Catch up on the latest cybersecurity news.

How easy it for cybercriminals to get the tools needed to launch their attacks? In this week’s news roundup, we’ve got an article from Hack Read that outlines just how easy—and perhaps more importantly, how inexpensive—it is for these attackers.

There’s also word on the astronomical price tag for this past spring’s ransomware attack on the city of Atlanta, news from hospitals dealing with attacks in the US and how the federal government plans to issue new penalties to deter cyberattacks against infrastructure systems.

  1. US officials push new penalties for hackers of electric grid, via The Wall Street Journal
    • Top officials in the Trump White House are devising new penalties to hit back against state-sponsored hackers of critical infrastructure to deter attacks. The nation’s electricity system and other critical industries have come under threat from actors based in Russia, China, Iran and North Korea.
  2. Senator presses DHS on email security tool, via The Hill
    • The tool, known as the Domain-based Message Authentication, Reporting and Conference (DMARC), allows organizations to report fraudulent emails or, when the strongest settings are enabled, block these messages from reaching recipients entirely.
  3. Hacking tools & ready-made phishing pages being sold on dark web for $2, via Hack Read
    • Seems like anyone can become a hacker now that so much is available at the Dark Web as you can easily find hacking tools at really low rates, where some being sold for just $2 and even less. Phishing pages are available for big brands including Facebook, Apple, PayPal and Netflix.
  4. Missouri hospital sued over medical records breach, via TechTarget
    • A hospital in Missouri faces a lawsuit after a medical records breach occurred as a result of an email phishing scam, something that's difficult to protect against within healthcare organizations, according to a security expert.
  5. Google faces hurdles in China beyond censorship, via Wired
    • China’s internet market is much larger and more lucrative than when Google pulled its desktop search app and withdrew from the country eight years ago after phishing attacks targeted Chinese activists using Gmail.
  6. Vanderbilt issues warning about email spoofing, phishing attacks, via Health Data Management
    • A warning has been issued to the staff at Vanderbilt University Medical Center about email spoofing and phishing attacks. The organization’s enterprise cybersecurity unit detected emails being sent using stolen names of employees to lure their colleagues into engaging in fraudulent activity. It’s become almost a daily occurrence for someone at Vanderbilt to receive a phishing email.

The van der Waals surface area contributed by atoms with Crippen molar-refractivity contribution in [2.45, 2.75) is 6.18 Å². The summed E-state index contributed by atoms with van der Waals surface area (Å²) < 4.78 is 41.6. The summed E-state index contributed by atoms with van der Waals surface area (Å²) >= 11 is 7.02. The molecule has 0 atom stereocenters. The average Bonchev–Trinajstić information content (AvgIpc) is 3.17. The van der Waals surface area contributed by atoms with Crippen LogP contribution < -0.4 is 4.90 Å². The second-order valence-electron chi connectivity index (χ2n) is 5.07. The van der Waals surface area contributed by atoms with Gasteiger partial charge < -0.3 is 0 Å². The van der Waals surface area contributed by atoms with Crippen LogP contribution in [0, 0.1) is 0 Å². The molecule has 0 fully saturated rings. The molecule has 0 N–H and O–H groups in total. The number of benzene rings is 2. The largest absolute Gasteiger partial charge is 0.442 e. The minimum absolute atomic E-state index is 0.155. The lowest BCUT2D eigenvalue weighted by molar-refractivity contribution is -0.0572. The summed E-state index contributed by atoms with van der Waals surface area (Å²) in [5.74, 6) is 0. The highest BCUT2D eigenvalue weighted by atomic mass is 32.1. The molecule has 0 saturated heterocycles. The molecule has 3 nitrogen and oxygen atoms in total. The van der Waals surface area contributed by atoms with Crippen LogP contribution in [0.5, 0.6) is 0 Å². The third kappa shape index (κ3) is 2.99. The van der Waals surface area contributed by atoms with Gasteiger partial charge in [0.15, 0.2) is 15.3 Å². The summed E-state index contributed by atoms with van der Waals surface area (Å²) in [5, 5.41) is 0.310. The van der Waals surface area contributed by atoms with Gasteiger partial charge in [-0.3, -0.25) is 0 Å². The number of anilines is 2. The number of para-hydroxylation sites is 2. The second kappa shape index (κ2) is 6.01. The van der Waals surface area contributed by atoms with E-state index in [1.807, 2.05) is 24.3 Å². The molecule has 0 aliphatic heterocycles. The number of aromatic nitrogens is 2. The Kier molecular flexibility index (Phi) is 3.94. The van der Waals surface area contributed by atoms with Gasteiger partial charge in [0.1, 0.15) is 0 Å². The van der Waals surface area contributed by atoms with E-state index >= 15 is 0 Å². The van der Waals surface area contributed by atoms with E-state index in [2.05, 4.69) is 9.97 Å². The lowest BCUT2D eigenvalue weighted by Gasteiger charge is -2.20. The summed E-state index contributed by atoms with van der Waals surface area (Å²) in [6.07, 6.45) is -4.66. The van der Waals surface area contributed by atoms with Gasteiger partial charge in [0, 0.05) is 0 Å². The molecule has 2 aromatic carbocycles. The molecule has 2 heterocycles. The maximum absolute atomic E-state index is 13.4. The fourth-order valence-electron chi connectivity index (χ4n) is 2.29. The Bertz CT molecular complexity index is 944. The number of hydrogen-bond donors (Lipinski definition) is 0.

7. Atlanta's reported ransomware bill: up to $17 million, via Bank Info Security
    • The cost of the city of Atlanta's mitigation and subsequent IT overhaul following a massive SamSam ransomware infection earlier this year could reach $17 million. The March 22 ransomware outbreak left 8,000 city employees unable to use their PCs for several days and led to longer outages for residents who wanted to pay for parking tickets or report potholes online.
  8. Smart city systems are riddled with critical security vulnerabilities, via ZDnet
    • Researchers have uncovered countless zero-day bugs which can be used to kill our critical city systems. According to IBM, connecting all of the vast systems can have devastating effects if something such as a successful cyberattack takes place.
  9. Campaigns and candidates still easy prey for hackers, via Politico
    • Some bathrooms have signs urging people to wash their hands. But at the Democratic National Committee, reminders hanging in the men’s and women’s restrooms address a different kind of hygiene. "Remember: Email is NOT a secure method of communication,” the signs read, “and if you see something odd, say something.”
  10. Phishing attack dupes Hennepin County, Minn., employees, via Government Technology
    • Cyberattackers have infiltrated email accounts for about 20 employees and may have accessed the private information of people who rely on the county's services, county officials revealed Thursday. Using emails disguised as pay-raise notifications, a sophisticated phishing scam duped the employees into giving up their login information.
  11. Cybercriminals get active on spear-phishing attack, via CXOtoday
    • Kaspersky Lab researchers have detected a new wave of financial spear-phishing emails disguised as legitimate procurement and accounting letters that hit at least 400 industrial organizations in an attempt to earn money for the cybercriminals.

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